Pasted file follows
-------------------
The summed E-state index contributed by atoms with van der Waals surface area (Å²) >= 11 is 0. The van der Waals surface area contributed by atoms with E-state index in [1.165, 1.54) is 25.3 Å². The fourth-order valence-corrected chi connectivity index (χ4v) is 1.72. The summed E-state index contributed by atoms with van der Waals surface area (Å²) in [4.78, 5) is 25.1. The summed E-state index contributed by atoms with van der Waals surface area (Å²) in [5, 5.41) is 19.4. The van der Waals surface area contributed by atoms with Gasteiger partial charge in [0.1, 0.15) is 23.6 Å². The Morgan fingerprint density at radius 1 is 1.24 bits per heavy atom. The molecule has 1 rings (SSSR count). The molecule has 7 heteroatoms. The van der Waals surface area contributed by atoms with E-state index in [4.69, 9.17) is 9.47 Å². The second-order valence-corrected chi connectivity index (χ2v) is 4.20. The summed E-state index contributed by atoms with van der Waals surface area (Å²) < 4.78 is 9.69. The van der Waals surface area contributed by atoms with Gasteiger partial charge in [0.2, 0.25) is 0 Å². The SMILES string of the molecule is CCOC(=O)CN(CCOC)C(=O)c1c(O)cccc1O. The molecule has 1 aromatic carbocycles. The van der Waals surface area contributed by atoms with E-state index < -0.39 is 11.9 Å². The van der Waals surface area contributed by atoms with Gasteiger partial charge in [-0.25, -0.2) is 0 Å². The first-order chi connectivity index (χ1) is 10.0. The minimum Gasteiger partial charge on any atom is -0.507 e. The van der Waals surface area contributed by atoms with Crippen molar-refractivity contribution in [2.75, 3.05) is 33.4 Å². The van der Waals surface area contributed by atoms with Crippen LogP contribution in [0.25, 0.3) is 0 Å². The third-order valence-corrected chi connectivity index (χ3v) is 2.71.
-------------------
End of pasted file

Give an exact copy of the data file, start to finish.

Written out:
The summed E-state index contributed by atoms with van der Waals surface area (Å²) >= 11 is 0. The van der Waals surface area contributed by atoms with E-state index in [1.165, 1.54) is 25.3 Å². The fourth-order valence-corrected chi connectivity index (χ4v) is 1.72. The summed E-state index contributed by atoms with van der Waals surface area (Å²) in [4.78, 5) is 25.1. The summed E-state index contributed by atoms with van der Waals surface area (Å²) in [5, 5.41) is 19.4. The van der Waals surface area contributed by atoms with Gasteiger partial charge in [0.1, 0.15) is 23.6 Å². The Morgan fingerprint density at radius 1 is 1.24 bits per heavy atom. The molecule has 1 rings (SSSR count). The molecule has 7 heteroatoms. The van der Waals surface area contributed by atoms with E-state index in [4.69, 9.17) is 9.47 Å². The second-order valence-corrected chi connectivity index (χ2v) is 4.20. The summed E-state index contributed by atoms with van der Waals surface area (Å²) < 4.78 is 9.69. The van der Waals surface area contributed by atoms with Gasteiger partial charge in [0.2, 0.25) is 0 Å². The SMILES string of the molecule is CCOC(=O)CN(CCOC)C(=O)c1c(O)cccc1O. The molecule has 1 aromatic carbocycles. The van der Waals surface area contributed by atoms with E-state index < -0.39 is 11.9 Å². The van der Waals surface area contributed by atoms with Gasteiger partial charge in [-0.25, -0.2) is 0 Å². The first-order chi connectivity index (χ1) is 10.0. The minimum Gasteiger partial charge on any atom is -0.507 e. The van der Waals surface area contributed by atoms with Crippen molar-refractivity contribution in [2.75, 3.05) is 33.4 Å². The van der Waals surface area contributed by atoms with Crippen LogP contribution in [0.25, 0.3) is 0 Å². The third-order valence-corrected chi connectivity index (χ3v) is 2.71.